The Library of Virginia

Comedy, drama, music, sports, news, religious services-radio programming has, since the 1920s, offered something for everyone for a few hours each day. WQAT, in Richmond, used the station of a local amateur to broadcast music from phonograph records and, in 1922, the World Series. In 1923, WTAR in Norfolk broadcast a two-hour concert, religious services, and, in 1924, the Democratic National Convention. In Roanoke, WDBJ aired old-time banjo and fiddle music in 1924 and, by "coincidence," sold radio parts from its parent company, Richardson-Wayland.

Storefront remote broadcast

The Sunshine Hour audience

Storefront remote broadcast (National Radio Month)

The Sunshine Hour starred Holland R. Wilkinson, the singing evangelist, and was broadcast from 1927 to 1954.


In 1926, a new form of program hit the airwaves to great success. Amos 'n' Andy, originally known as Sam 'n' Henry, aired its first program on January 12, 1926 on WGN in Chicago. The show was an instant hit. When Amos 'n' Andy joined NBC in 1929, the sale of radios skyrocketed and millions of listeners tuned in. Amos 'n' Andy was only the beginning of the evolution of programming during radio's golden years of the 1930s and 1940s. Before the advent of television, people listened to situation comedies (Easy Aces and The Goldbergs), dramas (The Lone Ranger and The Shadow), adventures (Jack Armstrong, The All-American Boy), and soap operas (The Hilltop House and The Second Mrs. Burton). Radio also offered comedy variety shows as The Rudy Vallee Show, The Fred Allen Show, and The Charlie McCarthy Show with ventriloquist Edward Bergen and his sidekick Charlie McCarthy. Radio even broadcast aliens. In 1938, a broadcast announced that Martians had invaded New York and New Jersey, wreaking havoc and devastation. Orson Welles directed the radio dramatization known as The War of the Worlds. Many listeners, however, did not hear the opening credits, actually believed that Martians were invading, and panicked.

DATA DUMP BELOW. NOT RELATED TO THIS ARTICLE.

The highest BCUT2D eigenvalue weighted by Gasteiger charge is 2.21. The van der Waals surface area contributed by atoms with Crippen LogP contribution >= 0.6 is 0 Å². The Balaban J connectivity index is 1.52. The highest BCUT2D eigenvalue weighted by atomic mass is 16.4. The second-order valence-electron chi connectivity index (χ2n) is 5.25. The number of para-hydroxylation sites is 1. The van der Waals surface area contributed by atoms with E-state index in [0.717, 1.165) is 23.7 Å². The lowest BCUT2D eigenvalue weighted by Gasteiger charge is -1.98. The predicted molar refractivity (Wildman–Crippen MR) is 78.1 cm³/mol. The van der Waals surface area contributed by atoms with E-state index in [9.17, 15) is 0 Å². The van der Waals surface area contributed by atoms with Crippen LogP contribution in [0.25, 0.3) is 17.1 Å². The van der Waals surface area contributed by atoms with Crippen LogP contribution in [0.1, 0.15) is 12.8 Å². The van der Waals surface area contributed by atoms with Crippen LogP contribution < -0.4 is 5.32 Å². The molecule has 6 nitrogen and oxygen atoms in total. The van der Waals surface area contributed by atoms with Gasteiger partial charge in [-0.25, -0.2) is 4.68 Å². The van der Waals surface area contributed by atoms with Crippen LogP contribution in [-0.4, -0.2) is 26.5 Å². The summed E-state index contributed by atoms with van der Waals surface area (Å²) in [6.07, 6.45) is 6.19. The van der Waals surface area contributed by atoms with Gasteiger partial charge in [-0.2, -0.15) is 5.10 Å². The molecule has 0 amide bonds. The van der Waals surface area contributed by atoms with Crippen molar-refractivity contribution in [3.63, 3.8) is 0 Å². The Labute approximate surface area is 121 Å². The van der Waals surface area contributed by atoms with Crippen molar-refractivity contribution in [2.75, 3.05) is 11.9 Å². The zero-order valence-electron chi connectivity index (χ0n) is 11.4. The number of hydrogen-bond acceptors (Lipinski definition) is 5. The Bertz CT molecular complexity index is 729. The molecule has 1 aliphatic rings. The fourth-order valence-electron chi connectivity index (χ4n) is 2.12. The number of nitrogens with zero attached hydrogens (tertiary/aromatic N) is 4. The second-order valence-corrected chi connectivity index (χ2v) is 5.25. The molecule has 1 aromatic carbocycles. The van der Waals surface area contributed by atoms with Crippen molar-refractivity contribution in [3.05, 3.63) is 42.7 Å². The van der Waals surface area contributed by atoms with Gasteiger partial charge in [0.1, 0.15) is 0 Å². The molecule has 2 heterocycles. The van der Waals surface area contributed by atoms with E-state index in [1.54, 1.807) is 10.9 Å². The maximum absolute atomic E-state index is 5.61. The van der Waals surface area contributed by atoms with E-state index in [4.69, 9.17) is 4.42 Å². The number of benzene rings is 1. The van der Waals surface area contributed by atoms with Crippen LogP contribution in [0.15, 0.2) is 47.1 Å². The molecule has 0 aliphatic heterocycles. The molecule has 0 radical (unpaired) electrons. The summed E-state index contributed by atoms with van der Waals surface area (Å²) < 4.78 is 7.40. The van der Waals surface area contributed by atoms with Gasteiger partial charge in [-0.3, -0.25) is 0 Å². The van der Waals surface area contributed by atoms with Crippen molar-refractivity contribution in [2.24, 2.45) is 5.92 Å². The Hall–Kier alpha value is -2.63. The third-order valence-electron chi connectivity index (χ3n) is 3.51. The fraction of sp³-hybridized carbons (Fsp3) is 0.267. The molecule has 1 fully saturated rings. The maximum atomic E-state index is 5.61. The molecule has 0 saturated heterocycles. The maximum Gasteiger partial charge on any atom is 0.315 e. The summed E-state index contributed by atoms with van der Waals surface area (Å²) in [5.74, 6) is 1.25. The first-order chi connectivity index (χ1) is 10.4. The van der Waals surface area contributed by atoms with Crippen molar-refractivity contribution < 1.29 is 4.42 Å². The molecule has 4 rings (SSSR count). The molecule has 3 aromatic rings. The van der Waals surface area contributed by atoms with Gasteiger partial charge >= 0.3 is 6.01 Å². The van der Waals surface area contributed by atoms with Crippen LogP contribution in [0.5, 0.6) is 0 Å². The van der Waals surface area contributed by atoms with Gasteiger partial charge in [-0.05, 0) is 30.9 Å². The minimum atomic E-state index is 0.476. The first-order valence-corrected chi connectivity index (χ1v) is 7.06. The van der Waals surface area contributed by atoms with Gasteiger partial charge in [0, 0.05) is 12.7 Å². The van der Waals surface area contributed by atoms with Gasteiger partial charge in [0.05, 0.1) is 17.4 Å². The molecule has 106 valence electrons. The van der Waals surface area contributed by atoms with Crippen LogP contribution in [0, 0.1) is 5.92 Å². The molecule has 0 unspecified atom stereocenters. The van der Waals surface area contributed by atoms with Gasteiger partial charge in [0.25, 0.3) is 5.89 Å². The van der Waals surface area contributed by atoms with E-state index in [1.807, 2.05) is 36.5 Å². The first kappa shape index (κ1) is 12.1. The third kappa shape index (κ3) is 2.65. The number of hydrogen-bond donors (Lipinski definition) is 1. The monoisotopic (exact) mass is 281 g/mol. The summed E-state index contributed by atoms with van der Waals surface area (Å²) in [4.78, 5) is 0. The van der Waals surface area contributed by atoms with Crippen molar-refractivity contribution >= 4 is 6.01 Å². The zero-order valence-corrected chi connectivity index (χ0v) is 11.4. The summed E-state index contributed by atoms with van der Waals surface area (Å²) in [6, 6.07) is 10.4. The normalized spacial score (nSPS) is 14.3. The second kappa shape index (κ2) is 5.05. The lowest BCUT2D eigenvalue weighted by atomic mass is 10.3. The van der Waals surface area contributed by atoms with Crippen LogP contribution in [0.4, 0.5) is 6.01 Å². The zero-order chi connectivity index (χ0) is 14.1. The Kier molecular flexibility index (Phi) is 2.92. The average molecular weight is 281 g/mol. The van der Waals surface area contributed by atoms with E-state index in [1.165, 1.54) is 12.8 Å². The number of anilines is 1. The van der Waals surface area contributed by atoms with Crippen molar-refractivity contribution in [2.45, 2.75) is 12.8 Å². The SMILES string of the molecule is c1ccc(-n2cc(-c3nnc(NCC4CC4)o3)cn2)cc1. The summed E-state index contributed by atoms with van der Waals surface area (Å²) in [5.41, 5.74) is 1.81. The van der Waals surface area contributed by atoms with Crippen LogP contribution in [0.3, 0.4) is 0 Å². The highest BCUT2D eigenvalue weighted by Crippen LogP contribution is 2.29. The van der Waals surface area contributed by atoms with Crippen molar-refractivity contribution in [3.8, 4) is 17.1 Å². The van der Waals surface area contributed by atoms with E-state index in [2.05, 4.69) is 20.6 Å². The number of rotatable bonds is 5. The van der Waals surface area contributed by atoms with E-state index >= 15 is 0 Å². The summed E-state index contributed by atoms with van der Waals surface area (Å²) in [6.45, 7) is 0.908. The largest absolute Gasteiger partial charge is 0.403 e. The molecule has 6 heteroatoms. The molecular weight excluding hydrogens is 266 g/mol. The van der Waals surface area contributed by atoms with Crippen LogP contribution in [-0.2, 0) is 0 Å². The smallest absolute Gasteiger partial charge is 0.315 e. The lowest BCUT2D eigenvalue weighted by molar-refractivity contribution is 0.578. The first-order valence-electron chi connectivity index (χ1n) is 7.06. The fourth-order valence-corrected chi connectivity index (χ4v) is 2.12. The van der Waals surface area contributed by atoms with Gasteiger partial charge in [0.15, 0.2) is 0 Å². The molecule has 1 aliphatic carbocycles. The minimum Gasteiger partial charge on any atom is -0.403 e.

Virginia Fiddlers

Calling All Cooks

In the early days, radio stations used local talent. The Virginia Fiddlers played on WRVA in the 1920s. Applause memos tracked how far WRVA's signal reached and which programs were most popular.

Virginia Fiddlers (left to right: Bernard Belvian, John Seay, and W. C. Gilliam). 1920s. Photograph.

WRVA experimented with a cooking show in 1934 when it promised advertisers that, for $100, Miss Belle T. Abrams would mention their products on her ten-show cooking school. WRVA later launched Calling All Cooks that offered advise on cooking and demonstrated the latest in culinary appliances and products.

Calling All Cooks. 1950s.


As the world became enveloped in the Second World War, broadcast journalism emerged. People tuned in to listen to Arthur Godfrey, Edward R. Murrow, Edwin C. Hill, and H. V. Kaltenborn to hear the latest news. Radio brought into American living rooms Adolf Hitler's speeches and journalist William L. Shirer's commentary, President Franklin Delano Roosevelt's address to the U. S. Congress after the Japanese attack on Pearl Harbor on December 7, 1941, and news of the invasion on Europe on June 6, 1944.

With the arrival of television in the late 1940s, people no longer listened to their favorite shows; they watched them. Radio remained popular in areas where television reception was difficult, but, as the 1950s continued and Americans hit the road, they took their radios with them.


Joe Matthew's Sabbath Glee Club

Image of reeanactment of Patrick Henry's speech

Joe Matthew's Sabbath Glee Club

Radio offered live theater including the reenactment of Patrick Henry's 1775 "Give me liberty or give me death" speech, with Douglas Southall Freeman as the famous orator.

Radio in Virginia

The Development of Radio

WRVA - The Voice of Virginia

Network Radio

Radio Icon
Radio Programming

The Programs and Announcers